No complicity on Osama bin Laden: Musharraf

Pervez Musharraf said that the May 02 raid worsened Pakistani images of the United States.

Updated: Jul 22, 2011, 09:19 AM IST

Washington: Former president Pervez Musharraf insisted on Thursday that Pakistan did not provide assistance to Osama bin Laden as he renewed criticism of the US raid that killed the world`s most wanted man.

On a visit to Washington, Musharraf staunchly defended Pakistan`s military and Inter-Services Intelligence (ISI) service which have long come under US suspicion over their relationships with Islamic militants.

The former Army chief, who seized power in a 1999 coup, said he would have known about assistance to bin Laden who apparently moved into a house in the garrison town of Abbottabad during Musharraf`s presidency.

"I confidently and surely say that it was not complicity because I am very aware of one thing -- that I didn`t know, whether one believes it or not," said Musharraf, who lives in self-imposed exile in London.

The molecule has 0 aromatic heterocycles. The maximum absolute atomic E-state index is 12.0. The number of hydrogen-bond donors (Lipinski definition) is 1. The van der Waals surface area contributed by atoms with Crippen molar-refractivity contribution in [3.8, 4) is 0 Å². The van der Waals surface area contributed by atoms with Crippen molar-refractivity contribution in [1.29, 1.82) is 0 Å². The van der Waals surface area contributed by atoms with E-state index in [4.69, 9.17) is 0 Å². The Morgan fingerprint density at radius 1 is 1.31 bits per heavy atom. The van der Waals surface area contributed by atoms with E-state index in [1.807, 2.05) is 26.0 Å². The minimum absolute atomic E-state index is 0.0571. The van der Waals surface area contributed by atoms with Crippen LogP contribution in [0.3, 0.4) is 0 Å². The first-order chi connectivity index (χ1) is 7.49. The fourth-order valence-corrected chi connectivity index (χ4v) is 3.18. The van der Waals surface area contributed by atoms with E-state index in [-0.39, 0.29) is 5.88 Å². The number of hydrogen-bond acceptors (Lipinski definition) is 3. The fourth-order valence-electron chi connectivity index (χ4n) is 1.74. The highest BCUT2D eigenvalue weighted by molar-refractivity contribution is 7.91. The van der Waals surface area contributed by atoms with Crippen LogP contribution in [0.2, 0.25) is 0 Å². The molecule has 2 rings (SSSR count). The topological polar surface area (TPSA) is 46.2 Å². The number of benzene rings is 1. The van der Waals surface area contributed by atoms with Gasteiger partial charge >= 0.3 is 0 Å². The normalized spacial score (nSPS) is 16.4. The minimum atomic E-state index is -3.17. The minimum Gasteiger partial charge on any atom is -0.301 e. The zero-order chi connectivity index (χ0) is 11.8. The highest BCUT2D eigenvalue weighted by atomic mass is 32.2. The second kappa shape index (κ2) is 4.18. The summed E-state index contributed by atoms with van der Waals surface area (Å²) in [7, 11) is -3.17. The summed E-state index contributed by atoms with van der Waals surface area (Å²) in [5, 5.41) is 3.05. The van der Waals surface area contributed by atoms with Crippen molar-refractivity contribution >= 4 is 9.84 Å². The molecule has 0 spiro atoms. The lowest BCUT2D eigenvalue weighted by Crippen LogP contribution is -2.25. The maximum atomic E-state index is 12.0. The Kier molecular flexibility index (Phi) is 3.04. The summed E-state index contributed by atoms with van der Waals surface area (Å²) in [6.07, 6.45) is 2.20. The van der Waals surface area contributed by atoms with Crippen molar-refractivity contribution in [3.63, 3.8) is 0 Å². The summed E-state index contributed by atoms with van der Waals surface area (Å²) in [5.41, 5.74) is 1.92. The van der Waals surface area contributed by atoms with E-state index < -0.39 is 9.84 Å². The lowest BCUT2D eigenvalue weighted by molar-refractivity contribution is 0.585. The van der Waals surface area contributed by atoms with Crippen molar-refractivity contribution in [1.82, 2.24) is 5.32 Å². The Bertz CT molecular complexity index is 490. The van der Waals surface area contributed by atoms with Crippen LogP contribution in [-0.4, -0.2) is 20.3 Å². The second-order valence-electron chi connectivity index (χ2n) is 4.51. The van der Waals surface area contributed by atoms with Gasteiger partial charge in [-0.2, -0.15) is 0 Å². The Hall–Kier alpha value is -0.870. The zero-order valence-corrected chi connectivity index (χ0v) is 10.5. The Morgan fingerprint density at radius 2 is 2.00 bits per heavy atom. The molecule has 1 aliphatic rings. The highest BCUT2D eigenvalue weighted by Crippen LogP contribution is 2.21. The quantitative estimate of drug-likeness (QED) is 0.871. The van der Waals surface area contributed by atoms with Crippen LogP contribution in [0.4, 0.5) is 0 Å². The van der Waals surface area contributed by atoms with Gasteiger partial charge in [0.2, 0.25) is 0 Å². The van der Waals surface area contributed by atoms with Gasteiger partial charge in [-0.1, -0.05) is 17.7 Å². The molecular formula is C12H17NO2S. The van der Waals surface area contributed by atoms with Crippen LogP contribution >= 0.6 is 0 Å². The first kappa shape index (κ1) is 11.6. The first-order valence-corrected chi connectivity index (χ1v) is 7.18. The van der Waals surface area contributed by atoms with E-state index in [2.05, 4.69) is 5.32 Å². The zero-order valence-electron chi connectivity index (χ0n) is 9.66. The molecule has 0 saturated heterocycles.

"Is it possible that the Army and the ISI were hiding from me? No 100 times -- not at all, not possible. Because I am from the Army -- they are my people," he said at the Woodrow Wilson International Centre for Scholars.

Musharraf described bin Laden`s hideout as "a normal, slightly on the large side, house" and said it would not have naturally attracted suspicion.

"There are hundreds of houses available all over. If he was to be put there, wouldn`t there be some guards and some security that he doesn`t leave the place," Musharraf said.

Musharraf said that the May 02 raid worsened Pakistani images of the United States as people saw it as a "violation of our sovereignty”.

The United States recently suspended around a third of its security assistance to Pakistan as it presses for more action against Islamic militants.

Pakistan recently threw out US trainers and Washington has been worried about the military`s ties with Afghanistan`s Taliban and anti-Indian groups such as Lashkar-e-Toiba which allegedly planned the 2008 Mumbai attacks.

"While I cannot rule out for sure that there is not one element who may be sympathetic to the Taliban, I am very sure that the general direction of ISI and the military is very positive," Musharraf said.

Bureau Report